Meet the Member Morgan Rosander
story by Ruth Nicolaus [ “Streaker is “like a big puppy dog,” Morgan said. “She’s very sweet and always wants attention.” Prada is a different […]
story by Ruth Nicolaus
Cash Arensdorf’s rodeo career was cut short last semester with a knee injury.
The Sutherland, Neb. cowboy, a member of the Nebraska High School Rodeo Association, started steer wrestling in the fall of his senior year, but after tearing an ACL in the spring, was out for the remainder of the year.
A team roper, he wasn’t involved in high school rodeo till he became friends with Taydon Gorsuch, son of world champion steer wrestler Dean Gorsuch.
He and Taydon wrestled together, and Dean told Cash he’d help him get started.
So Cash bulldogged last semester, under the tutelage of Dean.
“It was fun,” Cash said. “I never thought I’d see myself doing it until Dean talked me into it. It was a great time.”
A graduate of North Platte Public School, he had a block schedule with three classes a day. School went well in North Platte. “I loved it there. The teachers were so nice and relatable. It was a great environment.”
His favorite classes were math and welding, with his least favorites being English and science.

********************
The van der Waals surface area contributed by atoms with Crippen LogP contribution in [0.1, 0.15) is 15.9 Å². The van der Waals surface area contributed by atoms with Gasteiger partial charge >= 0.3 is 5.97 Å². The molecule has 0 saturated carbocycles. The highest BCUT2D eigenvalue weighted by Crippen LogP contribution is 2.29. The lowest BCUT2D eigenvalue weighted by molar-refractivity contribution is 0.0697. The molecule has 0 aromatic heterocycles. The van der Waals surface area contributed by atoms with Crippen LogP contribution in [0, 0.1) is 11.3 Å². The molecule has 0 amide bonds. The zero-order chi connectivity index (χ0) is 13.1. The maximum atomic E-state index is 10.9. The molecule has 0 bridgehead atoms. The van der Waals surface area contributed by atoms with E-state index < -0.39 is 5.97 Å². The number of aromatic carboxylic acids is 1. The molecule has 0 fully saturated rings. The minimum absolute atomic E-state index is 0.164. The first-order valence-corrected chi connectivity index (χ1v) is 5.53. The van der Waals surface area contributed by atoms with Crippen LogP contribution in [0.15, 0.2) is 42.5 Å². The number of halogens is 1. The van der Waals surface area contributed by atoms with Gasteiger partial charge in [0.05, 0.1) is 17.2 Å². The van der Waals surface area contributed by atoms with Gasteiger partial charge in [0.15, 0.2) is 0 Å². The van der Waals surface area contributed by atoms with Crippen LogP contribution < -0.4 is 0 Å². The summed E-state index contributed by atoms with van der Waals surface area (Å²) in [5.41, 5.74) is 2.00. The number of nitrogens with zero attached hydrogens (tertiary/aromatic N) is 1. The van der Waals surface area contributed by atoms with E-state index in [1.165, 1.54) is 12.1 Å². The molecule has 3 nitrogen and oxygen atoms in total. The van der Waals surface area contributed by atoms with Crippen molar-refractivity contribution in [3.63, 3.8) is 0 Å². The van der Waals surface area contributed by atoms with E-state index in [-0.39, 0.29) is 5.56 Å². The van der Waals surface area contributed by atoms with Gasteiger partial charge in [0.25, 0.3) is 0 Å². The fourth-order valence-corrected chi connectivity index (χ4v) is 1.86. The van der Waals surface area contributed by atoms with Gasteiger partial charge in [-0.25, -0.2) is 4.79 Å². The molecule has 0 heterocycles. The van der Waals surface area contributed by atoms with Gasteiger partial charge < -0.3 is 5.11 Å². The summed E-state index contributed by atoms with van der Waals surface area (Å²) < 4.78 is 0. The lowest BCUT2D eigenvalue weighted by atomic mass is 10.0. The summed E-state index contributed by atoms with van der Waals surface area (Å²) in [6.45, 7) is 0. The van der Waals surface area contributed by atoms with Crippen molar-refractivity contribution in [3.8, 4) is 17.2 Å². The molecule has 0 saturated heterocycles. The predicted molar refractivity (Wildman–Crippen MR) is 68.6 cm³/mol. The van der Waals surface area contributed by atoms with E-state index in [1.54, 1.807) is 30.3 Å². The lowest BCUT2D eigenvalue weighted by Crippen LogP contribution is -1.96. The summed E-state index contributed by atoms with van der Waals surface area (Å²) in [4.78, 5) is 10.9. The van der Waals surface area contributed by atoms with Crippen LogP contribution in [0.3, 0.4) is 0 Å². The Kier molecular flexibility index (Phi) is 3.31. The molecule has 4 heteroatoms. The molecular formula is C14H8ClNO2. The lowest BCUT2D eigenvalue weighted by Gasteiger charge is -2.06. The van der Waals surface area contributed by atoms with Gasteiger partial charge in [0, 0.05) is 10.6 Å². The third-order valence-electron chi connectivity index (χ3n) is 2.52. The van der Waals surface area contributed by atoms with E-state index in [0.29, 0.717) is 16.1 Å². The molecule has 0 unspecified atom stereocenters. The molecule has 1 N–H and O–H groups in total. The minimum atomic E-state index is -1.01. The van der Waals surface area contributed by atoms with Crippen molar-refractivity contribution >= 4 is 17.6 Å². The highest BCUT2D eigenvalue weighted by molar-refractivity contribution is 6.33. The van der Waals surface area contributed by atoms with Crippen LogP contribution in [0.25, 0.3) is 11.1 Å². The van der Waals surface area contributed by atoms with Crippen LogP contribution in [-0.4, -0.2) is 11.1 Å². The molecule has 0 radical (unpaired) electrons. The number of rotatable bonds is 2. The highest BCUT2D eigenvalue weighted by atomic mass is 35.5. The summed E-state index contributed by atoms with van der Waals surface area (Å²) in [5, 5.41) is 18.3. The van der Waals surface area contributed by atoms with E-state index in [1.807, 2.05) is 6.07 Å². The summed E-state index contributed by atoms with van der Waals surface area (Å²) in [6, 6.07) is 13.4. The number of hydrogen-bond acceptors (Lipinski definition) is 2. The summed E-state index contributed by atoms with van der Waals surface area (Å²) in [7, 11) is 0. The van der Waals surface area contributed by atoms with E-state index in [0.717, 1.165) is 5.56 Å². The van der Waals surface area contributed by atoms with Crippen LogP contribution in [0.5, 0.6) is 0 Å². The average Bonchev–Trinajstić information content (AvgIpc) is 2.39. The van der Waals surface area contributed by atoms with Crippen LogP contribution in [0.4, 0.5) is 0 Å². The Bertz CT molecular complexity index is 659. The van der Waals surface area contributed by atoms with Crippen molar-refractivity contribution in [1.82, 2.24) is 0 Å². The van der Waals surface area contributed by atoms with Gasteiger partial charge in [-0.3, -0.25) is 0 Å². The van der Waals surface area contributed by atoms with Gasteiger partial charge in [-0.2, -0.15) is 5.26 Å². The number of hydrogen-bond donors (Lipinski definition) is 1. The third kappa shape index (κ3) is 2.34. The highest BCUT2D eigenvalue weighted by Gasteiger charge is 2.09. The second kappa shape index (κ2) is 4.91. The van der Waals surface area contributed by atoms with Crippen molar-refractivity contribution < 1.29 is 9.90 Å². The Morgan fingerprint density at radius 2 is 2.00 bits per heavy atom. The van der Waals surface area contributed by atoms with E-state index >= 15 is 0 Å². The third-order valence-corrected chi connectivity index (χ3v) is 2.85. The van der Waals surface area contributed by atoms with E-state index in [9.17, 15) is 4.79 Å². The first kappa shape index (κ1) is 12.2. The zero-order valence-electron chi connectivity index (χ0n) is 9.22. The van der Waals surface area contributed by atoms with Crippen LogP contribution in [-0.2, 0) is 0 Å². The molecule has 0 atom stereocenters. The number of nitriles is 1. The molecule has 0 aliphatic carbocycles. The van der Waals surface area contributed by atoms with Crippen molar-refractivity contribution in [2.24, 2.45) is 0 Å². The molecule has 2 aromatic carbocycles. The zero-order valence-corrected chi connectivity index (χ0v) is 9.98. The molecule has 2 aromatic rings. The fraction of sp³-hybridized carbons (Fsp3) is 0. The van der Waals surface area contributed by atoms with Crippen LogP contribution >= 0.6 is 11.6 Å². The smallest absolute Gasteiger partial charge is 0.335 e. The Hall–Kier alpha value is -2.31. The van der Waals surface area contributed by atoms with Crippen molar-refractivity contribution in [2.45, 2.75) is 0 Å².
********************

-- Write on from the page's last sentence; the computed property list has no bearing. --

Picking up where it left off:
He varsity wrestled all four years of high school and made it to state three out of four years.
Another injury, a torn retina, affected him his junior year. During the wrestling season, he couldn’t see out of his eye, and when he went to the doctor, the ophthalmologist sent him in for immediate surgery to correct it. His junior year of wrestling was over.
The torn ACL happened during wrestling in December 2020, but Cash didn’t have it repaired till April so he could complete the season. In the first round of state, he finished off his ACL and tore it completely. “I lost in the first round and it was downhill from there. My leg gave out and snapped and I couldn’t move it.”
For fun, he enjoys helping his grandpas, one on a ranch near Sutherland and one on a ranch near Tryon. He helps with everything that needs done: fixing fence, checking cows, feeding and doctoring cattle. “Whatever they need me to do, I’ll do it.”
Dean has been instrumental in Cash’s steer wrestling. “I didn’t know what I was doing the first day I showed up. (At the end of ) the first day, I was jumping off horses and throwing steers down. He’s helped me out a lot and been a big inspiration in my life. He’s a person I look up to.”
Cash wishes he had started high school rodeo earlier. “I loved it. I wish I would have started doing it my freshman year. I made some new friendships along the way. There were people I probably wouldn’t have met if I hadn’t (high school) rodeoed.”
Steer wrestling is “an adrenaline rush. Bulldogging is so fast, and it gets my heart pumping. When I team rope, everything slows down and my mind is clear.” He and his dad team rope at area jackpots and regional rodeos.
Cash has a younger brother, Cauy Kohl, who is fifteen, and a younger sister, Casslyn Kohl, who is ten.
He is the son of Crystal and Cody Kohl and Bandy Arensdorf.
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